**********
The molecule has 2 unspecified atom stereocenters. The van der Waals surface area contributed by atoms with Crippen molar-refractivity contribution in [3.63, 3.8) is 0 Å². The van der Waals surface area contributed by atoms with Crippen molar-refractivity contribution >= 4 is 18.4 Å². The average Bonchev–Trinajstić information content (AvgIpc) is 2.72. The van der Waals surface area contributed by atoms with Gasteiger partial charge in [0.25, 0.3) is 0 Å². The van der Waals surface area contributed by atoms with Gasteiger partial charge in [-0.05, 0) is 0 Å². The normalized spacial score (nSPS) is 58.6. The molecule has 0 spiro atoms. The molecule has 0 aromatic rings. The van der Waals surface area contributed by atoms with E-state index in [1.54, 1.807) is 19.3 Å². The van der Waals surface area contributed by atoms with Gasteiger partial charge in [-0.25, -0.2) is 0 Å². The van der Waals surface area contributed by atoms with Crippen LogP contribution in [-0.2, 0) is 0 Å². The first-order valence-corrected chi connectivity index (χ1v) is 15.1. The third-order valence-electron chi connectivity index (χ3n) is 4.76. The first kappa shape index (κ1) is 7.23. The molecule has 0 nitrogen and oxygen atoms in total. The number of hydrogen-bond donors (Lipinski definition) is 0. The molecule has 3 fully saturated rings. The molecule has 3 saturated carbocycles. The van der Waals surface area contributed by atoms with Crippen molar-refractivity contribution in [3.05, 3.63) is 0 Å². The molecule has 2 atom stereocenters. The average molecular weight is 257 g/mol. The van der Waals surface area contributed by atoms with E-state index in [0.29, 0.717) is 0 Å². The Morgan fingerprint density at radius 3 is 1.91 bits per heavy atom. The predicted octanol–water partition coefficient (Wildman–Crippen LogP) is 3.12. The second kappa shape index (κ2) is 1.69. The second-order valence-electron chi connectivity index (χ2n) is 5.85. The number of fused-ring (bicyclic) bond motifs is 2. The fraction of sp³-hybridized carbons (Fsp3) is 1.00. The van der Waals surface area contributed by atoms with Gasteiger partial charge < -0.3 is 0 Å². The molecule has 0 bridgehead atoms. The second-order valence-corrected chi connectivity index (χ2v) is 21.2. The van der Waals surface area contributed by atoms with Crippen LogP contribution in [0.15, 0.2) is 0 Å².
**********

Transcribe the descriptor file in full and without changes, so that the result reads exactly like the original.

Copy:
The molecule has 2 unspecified atom stereocenters. The van der Waals surface area contributed by atoms with Crippen molar-refractivity contribution in [3.63, 3.8) is 0 Å². The van der Waals surface area contributed by atoms with Crippen molar-refractivity contribution >= 4 is 18.4 Å². The average Bonchev–Trinajstić information content (AvgIpc) is 2.72. The van der Waals surface area contributed by atoms with Gasteiger partial charge in [0.25, 0.3) is 0 Å². The van der Waals surface area contributed by atoms with Gasteiger partial charge in [-0.05, 0) is 0 Å². The normalized spacial score (nSPS) is 58.6. The molecule has 0 spiro atoms. The molecule has 0 aromatic rings. The van der Waals surface area contributed by atoms with E-state index in [1.54, 1.807) is 19.3 Å². The van der Waals surface area contributed by atoms with Gasteiger partial charge in [-0.25, -0.2) is 0 Å². The van der Waals surface area contributed by atoms with Crippen LogP contribution in [-0.2, 0) is 0 Å². The first-order valence-corrected chi connectivity index (χ1v) is 15.1. The third-order valence-electron chi connectivity index (χ3n) is 4.76. The first kappa shape index (κ1) is 7.23. The molecule has 0 nitrogen and oxygen atoms in total. The number of hydrogen-bond donors (Lipinski definition) is 0. The molecule has 3 fully saturated rings. The molecule has 3 saturated carbocycles. The van der Waals surface area contributed by atoms with Crippen molar-refractivity contribution in [3.05, 3.63) is 0 Å². The molecule has 2 atom stereocenters. The average molecular weight is 257 g/mol. The van der Waals surface area contributed by atoms with E-state index in [0.29, 0.717) is 0 Å². The Morgan fingerprint density at radius 3 is 1.91 bits per heavy atom. The predicted octanol–water partition coefficient (Wildman–Crippen LogP) is 3.12. The second kappa shape index (κ2) is 1.69. The second-order valence-electron chi connectivity index (χ2n) is 5.85. The number of fused-ring (bicyclic) bond motifs is 2. The fraction of sp³-hybridized carbons (Fsp3) is 1.00. The van der Waals surface area contributed by atoms with Gasteiger partial charge < -0.3 is 0 Å². The molecule has 0 bridgehead atoms. The second-order valence-corrected chi connectivity index (χ2v) is 21.2. The van der Waals surface area contributed by atoms with Crippen LogP contribution in [0.15, 0.2) is 0 Å².